As Americans begin pulling up their sleeves for an annual flu vaccine, researchers at the University of Wisconsin–Madison have provided new insights into an alternative vaccine approach that provides broader protection against seasonal influenza.
In a study published in Cell Reports Medicine today (Sept. 22), scientists describe a T-cell-based vaccine strategy that is effective against multiple strains of influenza virus. The experimental vaccine, administered through the nose, delivered long-lasting, multi-pronged protection in the lungs of mice by rallying T-cells, specialist white blood cells that quickly eliminate viral invaders through an immune response.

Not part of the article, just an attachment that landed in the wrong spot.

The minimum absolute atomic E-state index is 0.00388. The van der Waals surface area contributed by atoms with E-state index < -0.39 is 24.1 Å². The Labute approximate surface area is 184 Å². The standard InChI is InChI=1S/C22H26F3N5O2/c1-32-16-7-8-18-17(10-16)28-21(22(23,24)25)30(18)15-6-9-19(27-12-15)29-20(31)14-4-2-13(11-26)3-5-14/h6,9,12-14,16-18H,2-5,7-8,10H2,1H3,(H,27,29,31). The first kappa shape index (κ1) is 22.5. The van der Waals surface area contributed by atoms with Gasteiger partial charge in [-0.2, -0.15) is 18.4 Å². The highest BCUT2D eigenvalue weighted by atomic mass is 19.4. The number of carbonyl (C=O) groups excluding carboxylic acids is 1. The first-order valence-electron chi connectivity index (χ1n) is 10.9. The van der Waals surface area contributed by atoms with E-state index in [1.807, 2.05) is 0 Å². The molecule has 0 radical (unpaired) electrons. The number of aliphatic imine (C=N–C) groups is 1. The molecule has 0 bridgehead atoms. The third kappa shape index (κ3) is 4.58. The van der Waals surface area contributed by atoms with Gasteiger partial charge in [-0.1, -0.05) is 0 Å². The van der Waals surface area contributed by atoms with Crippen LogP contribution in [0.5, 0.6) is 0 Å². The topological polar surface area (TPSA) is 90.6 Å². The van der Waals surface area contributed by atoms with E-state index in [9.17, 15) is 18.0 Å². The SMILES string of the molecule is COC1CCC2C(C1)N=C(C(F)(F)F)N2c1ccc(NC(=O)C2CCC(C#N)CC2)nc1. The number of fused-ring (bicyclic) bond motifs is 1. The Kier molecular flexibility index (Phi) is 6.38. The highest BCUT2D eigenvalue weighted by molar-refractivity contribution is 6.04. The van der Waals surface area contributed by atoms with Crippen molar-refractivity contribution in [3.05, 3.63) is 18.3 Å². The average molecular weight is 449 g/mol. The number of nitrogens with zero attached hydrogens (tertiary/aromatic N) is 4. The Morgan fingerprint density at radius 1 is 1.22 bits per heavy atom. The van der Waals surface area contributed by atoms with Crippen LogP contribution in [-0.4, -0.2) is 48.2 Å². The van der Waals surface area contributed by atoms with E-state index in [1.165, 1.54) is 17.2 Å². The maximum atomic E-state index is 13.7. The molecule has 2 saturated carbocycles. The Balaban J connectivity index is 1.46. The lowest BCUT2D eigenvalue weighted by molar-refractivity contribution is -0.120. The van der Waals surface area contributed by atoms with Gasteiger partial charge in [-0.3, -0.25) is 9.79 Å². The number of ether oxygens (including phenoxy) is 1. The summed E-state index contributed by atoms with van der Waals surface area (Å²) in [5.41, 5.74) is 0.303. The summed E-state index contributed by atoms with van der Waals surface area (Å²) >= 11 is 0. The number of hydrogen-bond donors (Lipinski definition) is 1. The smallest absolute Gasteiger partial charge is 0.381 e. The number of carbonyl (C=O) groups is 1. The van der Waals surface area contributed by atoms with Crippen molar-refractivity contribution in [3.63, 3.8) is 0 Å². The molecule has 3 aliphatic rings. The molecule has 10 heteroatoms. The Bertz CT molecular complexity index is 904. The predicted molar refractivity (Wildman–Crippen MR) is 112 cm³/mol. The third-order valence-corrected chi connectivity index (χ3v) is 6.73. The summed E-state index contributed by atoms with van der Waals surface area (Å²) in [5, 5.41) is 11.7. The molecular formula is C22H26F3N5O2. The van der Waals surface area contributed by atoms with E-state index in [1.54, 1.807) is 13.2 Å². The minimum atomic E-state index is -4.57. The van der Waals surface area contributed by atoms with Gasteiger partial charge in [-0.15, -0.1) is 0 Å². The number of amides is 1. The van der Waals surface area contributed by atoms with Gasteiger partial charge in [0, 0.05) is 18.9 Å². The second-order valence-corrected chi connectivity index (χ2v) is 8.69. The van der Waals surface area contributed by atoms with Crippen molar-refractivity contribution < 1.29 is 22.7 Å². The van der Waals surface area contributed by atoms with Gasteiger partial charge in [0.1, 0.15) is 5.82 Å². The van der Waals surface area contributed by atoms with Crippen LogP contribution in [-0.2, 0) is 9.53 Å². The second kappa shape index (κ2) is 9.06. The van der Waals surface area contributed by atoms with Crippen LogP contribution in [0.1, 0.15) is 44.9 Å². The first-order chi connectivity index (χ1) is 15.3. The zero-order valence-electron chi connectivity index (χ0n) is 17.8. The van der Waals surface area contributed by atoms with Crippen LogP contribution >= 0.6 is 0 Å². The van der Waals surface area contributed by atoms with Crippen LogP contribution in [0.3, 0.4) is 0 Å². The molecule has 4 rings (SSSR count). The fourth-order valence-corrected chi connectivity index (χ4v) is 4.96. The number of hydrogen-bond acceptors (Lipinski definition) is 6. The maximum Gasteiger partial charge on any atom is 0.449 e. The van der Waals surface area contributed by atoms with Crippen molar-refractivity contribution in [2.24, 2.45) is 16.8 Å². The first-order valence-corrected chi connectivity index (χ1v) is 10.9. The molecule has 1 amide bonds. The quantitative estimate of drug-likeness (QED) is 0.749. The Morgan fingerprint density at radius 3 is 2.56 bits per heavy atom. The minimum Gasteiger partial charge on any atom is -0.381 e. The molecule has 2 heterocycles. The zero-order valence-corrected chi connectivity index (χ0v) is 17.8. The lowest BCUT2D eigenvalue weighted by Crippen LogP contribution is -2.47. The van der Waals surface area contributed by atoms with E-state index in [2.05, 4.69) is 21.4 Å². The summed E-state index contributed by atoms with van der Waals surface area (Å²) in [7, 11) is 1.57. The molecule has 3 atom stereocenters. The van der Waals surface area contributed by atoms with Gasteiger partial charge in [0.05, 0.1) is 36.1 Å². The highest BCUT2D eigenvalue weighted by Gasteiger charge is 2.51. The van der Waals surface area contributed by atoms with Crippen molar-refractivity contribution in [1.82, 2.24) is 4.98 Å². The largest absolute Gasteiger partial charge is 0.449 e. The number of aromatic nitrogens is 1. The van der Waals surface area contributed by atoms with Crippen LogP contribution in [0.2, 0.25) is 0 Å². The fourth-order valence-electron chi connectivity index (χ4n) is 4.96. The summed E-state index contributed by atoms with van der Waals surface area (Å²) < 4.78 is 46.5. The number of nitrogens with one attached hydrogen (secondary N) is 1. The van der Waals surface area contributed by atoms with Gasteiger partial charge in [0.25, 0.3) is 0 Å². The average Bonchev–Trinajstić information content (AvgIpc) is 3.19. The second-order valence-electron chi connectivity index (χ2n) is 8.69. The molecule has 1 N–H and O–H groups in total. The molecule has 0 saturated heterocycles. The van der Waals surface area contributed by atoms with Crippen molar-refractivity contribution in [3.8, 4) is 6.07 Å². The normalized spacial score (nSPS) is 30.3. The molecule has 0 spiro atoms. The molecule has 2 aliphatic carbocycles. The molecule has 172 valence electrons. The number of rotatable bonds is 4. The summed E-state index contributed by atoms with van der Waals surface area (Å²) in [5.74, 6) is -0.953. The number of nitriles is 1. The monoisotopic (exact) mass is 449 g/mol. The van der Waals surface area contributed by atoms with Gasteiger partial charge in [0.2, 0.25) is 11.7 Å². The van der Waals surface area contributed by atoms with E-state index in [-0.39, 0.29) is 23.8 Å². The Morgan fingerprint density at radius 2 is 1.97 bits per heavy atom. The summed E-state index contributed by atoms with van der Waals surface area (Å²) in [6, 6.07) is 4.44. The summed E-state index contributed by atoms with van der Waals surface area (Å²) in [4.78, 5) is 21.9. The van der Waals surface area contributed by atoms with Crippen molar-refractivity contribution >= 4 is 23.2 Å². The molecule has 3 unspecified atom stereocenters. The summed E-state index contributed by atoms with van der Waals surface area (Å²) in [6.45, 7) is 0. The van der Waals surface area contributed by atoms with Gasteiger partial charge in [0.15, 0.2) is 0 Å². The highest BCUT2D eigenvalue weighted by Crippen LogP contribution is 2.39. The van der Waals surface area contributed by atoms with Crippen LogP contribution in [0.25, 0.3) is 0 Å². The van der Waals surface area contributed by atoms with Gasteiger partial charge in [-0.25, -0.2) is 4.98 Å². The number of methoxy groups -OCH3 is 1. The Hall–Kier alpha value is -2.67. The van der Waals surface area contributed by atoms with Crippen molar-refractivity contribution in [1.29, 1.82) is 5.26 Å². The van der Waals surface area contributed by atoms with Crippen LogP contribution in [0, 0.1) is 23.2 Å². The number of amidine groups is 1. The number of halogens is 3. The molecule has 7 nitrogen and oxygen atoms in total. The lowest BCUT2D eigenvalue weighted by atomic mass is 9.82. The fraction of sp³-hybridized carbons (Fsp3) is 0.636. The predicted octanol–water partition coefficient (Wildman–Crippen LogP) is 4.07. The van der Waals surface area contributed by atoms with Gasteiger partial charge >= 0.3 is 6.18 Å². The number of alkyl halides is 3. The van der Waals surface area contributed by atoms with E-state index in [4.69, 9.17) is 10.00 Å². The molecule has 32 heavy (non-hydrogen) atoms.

The research suggests a potential strategy for developing a universal flu vaccine, “so you don’t have to make a new vaccine every year,” explains Marulasiddappa Suresh, a professor of immunology in the School of Veterinary Medicine who led the research. The findings also aid understanding of how to induce and maintain T-cell immunity in the respiratory tract, a knowledge gap that has constrained the development of immunization strategies. The researchers believe the same approach can be applied to several other respiratory pathogens, including the novel coronavirus that causes COVID-19.